Introduction
1
Lecture1.1


Basic Considerations
7
Lecture2.1

Lecture2.2

Lecture2.3

Lecture2.4

Lecture2.5

Lecture2.6

Lecture2.7


Hydraulic Turbines
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Governors
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Major Valves
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Trashrack and Cleaning Devices
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Gates
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Lifting Equipment
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Auxiliary Systems
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Equipment for Environmental Control
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Equipment Layout Considerations
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Hydraulic Transients
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Inspection and Testing
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Maintenance and Operation Considerations
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Factors Affecting Hydropower Plant Capacity
Evaluating Head and Flow
The generating capacity of hydropower plants is expressed in kilowatts (KW) or Megawatts (MW) and is selected based on the evaluation of several important parameters.
The first parameter is the Head (H): the approximate vertical distance through which the water falls.
The second is the flow rate or discharge (Q): the volume flow rate of the water that passes through the plant.
Since the power output of a hydro plant is proportional to the product of the head and flow rate, the relative frequency that various headflow combinations occur must be considered in selecting the generating capacity to be installed at a particular site.
Look at the equation:
$\mathbf{P}\mathbf{=}\mathbf{9}\mathbf{.}\mathbf{8}\mathbf{*}\mathit{\eta}\mathbf{*}\mathit{Q}\mathbf{*}\mathit{H}\phantom{\rule{0ex}{0ex}}Where,\phantom{\rule{0ex}{0ex}}P=power,kilowatts\left(KW\right)\phantom{\rule{0ex}{0ex}}\eta =efficiency,dimensionlessumberlessthan1\phantom{\rule{0ex}{0ex}}Q=flowincubicmeterspersecond({m}^{3}/s)\phantom{\rule{0ex}{0ex}}H=headinmeters\left(m\right)$The actual form of the equation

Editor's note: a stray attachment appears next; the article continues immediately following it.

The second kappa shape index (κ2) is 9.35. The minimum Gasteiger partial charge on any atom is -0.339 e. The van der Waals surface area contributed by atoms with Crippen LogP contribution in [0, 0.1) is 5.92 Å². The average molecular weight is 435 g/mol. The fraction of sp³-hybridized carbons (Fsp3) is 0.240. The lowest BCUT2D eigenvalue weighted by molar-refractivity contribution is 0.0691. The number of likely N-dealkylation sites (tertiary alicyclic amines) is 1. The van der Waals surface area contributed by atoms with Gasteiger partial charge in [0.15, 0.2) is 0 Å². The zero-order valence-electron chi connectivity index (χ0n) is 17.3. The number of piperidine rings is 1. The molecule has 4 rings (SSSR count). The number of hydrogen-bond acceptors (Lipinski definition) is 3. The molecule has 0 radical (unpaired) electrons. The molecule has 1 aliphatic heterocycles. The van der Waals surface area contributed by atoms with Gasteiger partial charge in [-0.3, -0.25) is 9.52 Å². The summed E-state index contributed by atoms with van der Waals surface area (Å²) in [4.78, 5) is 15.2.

${\mathrm{P}}_{\mathrm{watts}=\mathrm{\rho}*\mathrm{g}*\mathrm{H}*\mathrm{Q}*\mathrm{\eta}}\phantom{\rule{0ex}{0ex}}{\mathrm{P}}_{\mathrm{watts}=1000*9.8*\mathrm{H}*\mathrm{Q}*\mathrm{\eta}(\mathrm{\rho}=\mathrm{density}\mathrm{of}\mathrm{water},\mathrm{assumed}\mathrm{to}\mathrm{be}1000\mathrm{kg}/{\mathrm{m}}^{3})}\phantom{\rule{0ex}{0ex}}\frac{{\mathrm{P}}_{\mathrm{watts}}}{1000}=\frac{1000}{1000}*9.8*\mathrm{H}*\mathrm{Q}*\mathrm{\eta}\phantom{\rule{0ex}{0ex}}{\mathrm{P}}_{\mathrm{KW}=9.8*\mathrm{H}*\mathrm{Q}*\mathrm{\eta}}(1\mathrm{KW}=1000\mathrm{Watts})$ Using project hydrologic data and economic criteria, project planners analyze a range of project capacities by evaluating the capital costs and economic benefits of each alternative capacity.
 If the project capacity appears economically feasible, the planner can evaluate other plant capacities and alternative machinery solutions in the same manner until the optimal plant capacity is determined.
 If the initial plant capacity is not feasible, the planner can evaluate smaller capacities in a similar manner.
Determining Optimal Plant Capacity
The flow diagram, as shown above, illustrates the basic steps in determining the optimal capacity of the hydropower plant.
The initial input for the process is determining: (1) the hydraulic resource or river flow and (2) the economic criteria to evaluate the project’s economic feasibility, including the value of energy, the value of capacity, escalation rates, discounts rates, etc.
The project hydrological data (water availability versus time) is obtained by reviewing historical records or estimated by other techniques. As a result of this analysis, an initial plant capacity is assumed. A trial number of turbinegenerator units is also assumed at this stage. The next step is to obtain, from manufacturers or other sources, estimates of the performance characteristics of the selected turbines and generators, and other major equipments are used to estimate the powerhouse dimensions and costs. This analysis is usually done by the project developer or his engineer.
Economic analysis for a range of project alternatives typically is conducted for the various capacities, annual generation, capital costs, and economic criteria. If the project appears feasible, other plant capacities and alternative machinery solutions would be evaluated in the same manner until the optimal plant capacity is determined. If the initial plant capacity is not feasible, smaller capacities would be evaluated in a similar manner. After evaluating several alternatives, a range of solutions available for consideration can be provided the potential developer with a basis for selection.